Thursday, March 19, 2009

Book Bite - The Problem with Allegorical Novels (Part 1)

Allegory is a form of extended metaphor, in which objects, persons, and actions in a narrative, are equated with the meanings that lie outside the narrative itself. The underlying meaning has moral, social, religious, or political significance, and characters are often personifications of abstract ideas such as charity, greed, or envy. Thus an allegory is a story with two meanings, a literal meaning and a symbolic meaning.

Purely by coincidence, I’ve read a lot of allegorical novels in the last year, which prompted me to write this post. All fiction uses some type of allegory, depending on how much the author is into using symbolism to convey the deeper meanings and themes of his story. To clarify what I mean when I say “allegorical novels” though, are novels where the whole framework is being used to represent abstract ideas and demonstrate some thesis. They do so in a way that tips the reader off to the “game” of this dichotomy, so that the story can be enjoyed on both levels – the basic plotline, and the deeper symbolic level. Sometimes they’re successful; sometimes they're less so.

Surprisingly enough, out of all the allegorical novels I've read this past year, the two which I enjoyed the most and felt like were successful both in their purpose and as a piece of literature, were Young Adult fiction and were both about the art of language: Haroun and the Sea of Stories and The Phantom Toll Booth. By pure chance, both of these novels had an overall theme regarding language and storytelling. Haroun was a fairy tale which, in and of itself, was an allegory about the lost art of telling fairy tales. It celebrates the art of storytelling and the beauty of stories, while also being the very thing it's talking about. You can read my full review of it here.

The Phantom Toll Booth by Norton Juster is similar in that it celebrates the beauty of language itself. A very bored boy comes home one day to find a mysterious toll booth has appeared in his room. He pays the toll and through it enters a strange world full of eccentric characters. It is very much an “Alice in Wonderland” type adventure. The book is filled with brilliant satire, double- entendres and irony. The author revels in the wonder that is the rules and structure of language and creates personifications of the various tools of writing. I suspect that anyone who has an appreciation for language and literature will thoroughly enjoy this book.

In both of these stories, I was invested in the main characters, like I would be any other fiction work. I was concerned for their safety, cheered them on in the battle, and celebrated with them in their victories. I was interested in the plotline and curious to see how things would turn out. Haroun even made me cry a little bit, with the pure joy of its fairy tale happy ending.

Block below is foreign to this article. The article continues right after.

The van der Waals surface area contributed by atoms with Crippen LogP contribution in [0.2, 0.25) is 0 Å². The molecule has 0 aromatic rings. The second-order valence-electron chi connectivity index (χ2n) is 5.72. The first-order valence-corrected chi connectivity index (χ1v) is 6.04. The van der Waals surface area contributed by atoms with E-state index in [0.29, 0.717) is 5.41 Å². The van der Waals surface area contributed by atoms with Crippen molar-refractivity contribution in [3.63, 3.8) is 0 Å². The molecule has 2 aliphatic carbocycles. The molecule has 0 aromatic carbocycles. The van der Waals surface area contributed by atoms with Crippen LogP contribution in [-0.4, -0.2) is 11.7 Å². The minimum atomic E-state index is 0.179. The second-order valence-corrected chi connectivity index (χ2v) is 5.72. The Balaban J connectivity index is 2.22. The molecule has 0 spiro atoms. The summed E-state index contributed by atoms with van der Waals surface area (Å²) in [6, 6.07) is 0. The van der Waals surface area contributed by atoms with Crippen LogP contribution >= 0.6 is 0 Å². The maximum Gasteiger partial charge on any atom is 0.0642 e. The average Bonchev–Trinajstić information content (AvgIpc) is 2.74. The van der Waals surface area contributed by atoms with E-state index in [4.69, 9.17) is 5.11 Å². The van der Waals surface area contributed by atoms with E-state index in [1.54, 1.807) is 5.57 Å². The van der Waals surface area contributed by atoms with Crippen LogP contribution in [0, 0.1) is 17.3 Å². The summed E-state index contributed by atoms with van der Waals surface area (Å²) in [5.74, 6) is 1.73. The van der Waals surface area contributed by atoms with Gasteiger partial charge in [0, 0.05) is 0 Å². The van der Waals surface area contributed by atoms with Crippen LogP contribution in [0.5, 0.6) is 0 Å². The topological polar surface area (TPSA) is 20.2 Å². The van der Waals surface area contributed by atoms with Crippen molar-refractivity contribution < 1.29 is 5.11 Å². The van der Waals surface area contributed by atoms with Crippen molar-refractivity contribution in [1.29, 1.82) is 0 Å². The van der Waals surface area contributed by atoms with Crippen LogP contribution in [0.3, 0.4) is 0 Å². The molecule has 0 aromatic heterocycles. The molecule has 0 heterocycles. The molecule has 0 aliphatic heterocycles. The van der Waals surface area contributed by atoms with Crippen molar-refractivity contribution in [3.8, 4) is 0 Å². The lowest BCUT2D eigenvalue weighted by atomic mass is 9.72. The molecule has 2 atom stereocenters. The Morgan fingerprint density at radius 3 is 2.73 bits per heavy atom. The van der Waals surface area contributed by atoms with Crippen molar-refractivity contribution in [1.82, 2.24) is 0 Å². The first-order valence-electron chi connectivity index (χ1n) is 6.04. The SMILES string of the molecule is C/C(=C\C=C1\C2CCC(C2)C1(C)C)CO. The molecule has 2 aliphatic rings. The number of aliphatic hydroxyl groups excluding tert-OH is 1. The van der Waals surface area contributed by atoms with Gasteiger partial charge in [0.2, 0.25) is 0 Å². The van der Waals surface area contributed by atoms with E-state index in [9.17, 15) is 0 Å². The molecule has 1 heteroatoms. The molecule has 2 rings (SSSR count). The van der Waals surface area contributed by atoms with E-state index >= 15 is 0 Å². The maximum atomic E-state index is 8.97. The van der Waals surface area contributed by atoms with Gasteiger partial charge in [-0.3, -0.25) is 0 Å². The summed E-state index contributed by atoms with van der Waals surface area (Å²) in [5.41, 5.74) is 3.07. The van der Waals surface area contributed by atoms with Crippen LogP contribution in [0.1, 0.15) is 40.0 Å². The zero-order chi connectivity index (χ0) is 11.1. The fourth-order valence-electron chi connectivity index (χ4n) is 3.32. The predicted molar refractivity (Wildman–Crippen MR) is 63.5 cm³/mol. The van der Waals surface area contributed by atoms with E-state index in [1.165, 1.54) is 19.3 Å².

So far, I've described what any good work of fiction should do: engage, entertain and maybe even inspire. Yet, with allegorical novels, it's almost as if you have to read them with a split mind, because you're also appreciating all the deeper meanings carried in the allegories of the characters, the locations, etc. Everything in an allegorical novel is symbolic for something else. There would be times, when reading these novels, that I would stop and think about what was going on and realize that the deeper allegorical level of the novel was working just as well, and was just as tight, as the top-level plot. The allegorical aspects of the novel never interfered with the enjoyment of the story, or detracted from the emotions and humanness of the story. If anything, the allegories only added another sweet, rich layer to what was being said.

These are just two examples of what I consider to be good allegorical novels. However, this past year I've also read two other allegorical novels that left much to be desired. I will discuss them in a separate post. In the meantime, leave me a note and let me know what your favorite allegorical novel is. The Chronicles of Narnia is another favorite that comes to mind... what about you?


chandy said...

I really enjoyed Phantom Tollbooth too...I'm thinking of reading it to Elliot in a year or so.

I've never actually read Chronicles of Narnia, but that's on my list. Would that be a good read along for Elliot, or should I wait a few years? (I know she wouldn't get all of it, but as long as it doesn't have anything 'scary' I think she'd enjoy reading with me.)

I've been wanting to dig into Pilgrim's Progress as well...I've not read that either.

But I bet I can guess which allegorical novel you didn't enjoy! Did is start with an S and end with 'hack'? ;)

D.L. White said...

You could start with "The Lion, The Witch and the Wardrobe" with Elliot, and see how it goes, but I'm guessing she's a little too young yet. I would say maybe 7 or 8 years old would be a good age? But I dunno - I don't have kids, and I was reading well above my age level when I was younger, so what do I know? I guess it all depends on the kid.